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On Sun, 06 Mar 2011 22:57:16 -0600, Steve Barker

I imagine that was where to put more sidewalks.
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Codes for the locations of walkways on a campus? There are none. Sidewalks along a road are a different matter.
The main walkways and sidewalks would be put in, and then there would be the waiting period for the mass of humanity to determine the most efficient location for the walkways. You wouldn't have to wait years to determine where to put the walkways. Half a semester would be plenty.
R
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On 3/7/2011 2:23 PM, RicodJour wrote:

Urban legend or not, I have read it enough different places to think it has a kernal of truth in it. I lived in a big-10 college town for about 5 years, and still visit once in a while. Yes, kids are like cows- they will walk the route they damn well please, unless a tall fence is in the way. And growing up in construction, I know that if the customer can live with it, it is best to wait till the following spring after final grading, to pour thin slabs like sidewalks. Lets the ground settle down after being disturbed.
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aemeijers wrote:

The "urban legend" phrase reminded me of Snopes. Some commentary: http://tinyurl.com/4okqopp
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I agree with Steve but the University of Kentucky does come back and add sidewalks to popular paths on occasion.
Think about it. Think of the house keeping costs saved by keeping the mud off the floors. Makes sense.
Colbyt
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On Mon, 7 Mar 2011 19:30:14 -0500, "Colbyt"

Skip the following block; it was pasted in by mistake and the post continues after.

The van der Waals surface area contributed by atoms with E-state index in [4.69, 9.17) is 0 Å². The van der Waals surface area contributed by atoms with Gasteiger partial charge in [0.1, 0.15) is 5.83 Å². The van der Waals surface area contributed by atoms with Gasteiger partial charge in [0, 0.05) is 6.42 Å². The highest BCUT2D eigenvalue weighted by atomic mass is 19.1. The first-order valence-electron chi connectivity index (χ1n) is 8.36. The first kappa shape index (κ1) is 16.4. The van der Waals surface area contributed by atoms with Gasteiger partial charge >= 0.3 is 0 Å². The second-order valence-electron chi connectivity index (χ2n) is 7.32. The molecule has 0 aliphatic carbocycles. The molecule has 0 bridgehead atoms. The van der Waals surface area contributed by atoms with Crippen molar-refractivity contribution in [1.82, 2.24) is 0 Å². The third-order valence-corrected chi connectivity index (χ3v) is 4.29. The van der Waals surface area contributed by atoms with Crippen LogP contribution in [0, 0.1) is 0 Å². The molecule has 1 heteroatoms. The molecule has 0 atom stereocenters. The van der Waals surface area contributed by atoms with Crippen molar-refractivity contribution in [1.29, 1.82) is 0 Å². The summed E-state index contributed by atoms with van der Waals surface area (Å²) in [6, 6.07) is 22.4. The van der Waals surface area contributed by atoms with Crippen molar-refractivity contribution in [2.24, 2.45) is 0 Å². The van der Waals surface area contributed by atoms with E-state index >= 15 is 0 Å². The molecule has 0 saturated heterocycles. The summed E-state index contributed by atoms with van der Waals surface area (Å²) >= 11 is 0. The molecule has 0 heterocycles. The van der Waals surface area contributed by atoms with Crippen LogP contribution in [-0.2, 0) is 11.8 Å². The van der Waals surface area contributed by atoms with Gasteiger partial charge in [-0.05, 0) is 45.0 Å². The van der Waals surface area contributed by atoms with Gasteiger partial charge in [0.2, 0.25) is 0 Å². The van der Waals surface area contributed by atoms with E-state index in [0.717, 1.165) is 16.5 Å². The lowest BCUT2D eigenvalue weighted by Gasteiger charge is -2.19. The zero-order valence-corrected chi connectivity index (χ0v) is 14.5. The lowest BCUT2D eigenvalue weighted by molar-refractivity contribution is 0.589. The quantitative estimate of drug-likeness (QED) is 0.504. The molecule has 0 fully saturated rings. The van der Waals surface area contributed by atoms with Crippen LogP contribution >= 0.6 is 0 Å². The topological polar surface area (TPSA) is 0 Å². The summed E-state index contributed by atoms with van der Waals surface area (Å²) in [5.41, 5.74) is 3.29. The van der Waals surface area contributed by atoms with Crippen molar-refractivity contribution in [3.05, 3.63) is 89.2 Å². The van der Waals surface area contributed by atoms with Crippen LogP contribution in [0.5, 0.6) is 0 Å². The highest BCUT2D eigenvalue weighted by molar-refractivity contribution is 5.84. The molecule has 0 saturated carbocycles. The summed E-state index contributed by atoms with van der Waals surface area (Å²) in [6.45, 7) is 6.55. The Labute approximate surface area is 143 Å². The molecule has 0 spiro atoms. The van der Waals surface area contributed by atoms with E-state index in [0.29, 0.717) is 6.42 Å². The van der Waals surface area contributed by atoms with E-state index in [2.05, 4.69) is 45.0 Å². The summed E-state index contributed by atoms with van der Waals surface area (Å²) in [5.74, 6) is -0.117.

I can see a campus tree becoming a popular gathering spot and needing paved paths leading to it. Same with shortcuts. That's why I paved a path from the front porch to the front of my garage. There's a sidewalk from the porch to the main sidewalk, which takes you to the driveway. But it's double the distance to walk. I've had my eye on another possible paver path we trod quite a bit because of the where my wife plants her flowers. But since the grass shows no signs of real wear and we don't use it when it's raining, I won't bother.
--Vic
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Not sure what the proper name is. Call a few block suppliers or search for "green driveways".
I have seen a few boat parking space locally that were built from your standard old 8x8x16 blocks sit on a gravel base and filled with dirt. A herringbone patter looks better that just placing them in rows.
Colbyt
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Open Paving blocks Permeable Paving Units Open cell concrete blocks
http://www.treehugger.com/files/2006/07/porous_pavingop.php
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Turfblock, turf block, turf-block. Marcia! Marcia! Marcia! ;)
R
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On Mar 7, 9:28am, "Stormin Mormon"

I've heard it called grasscrete and grassblock.
Very useful stuff on big projects, it saves having to do a lot of stormwater ponds.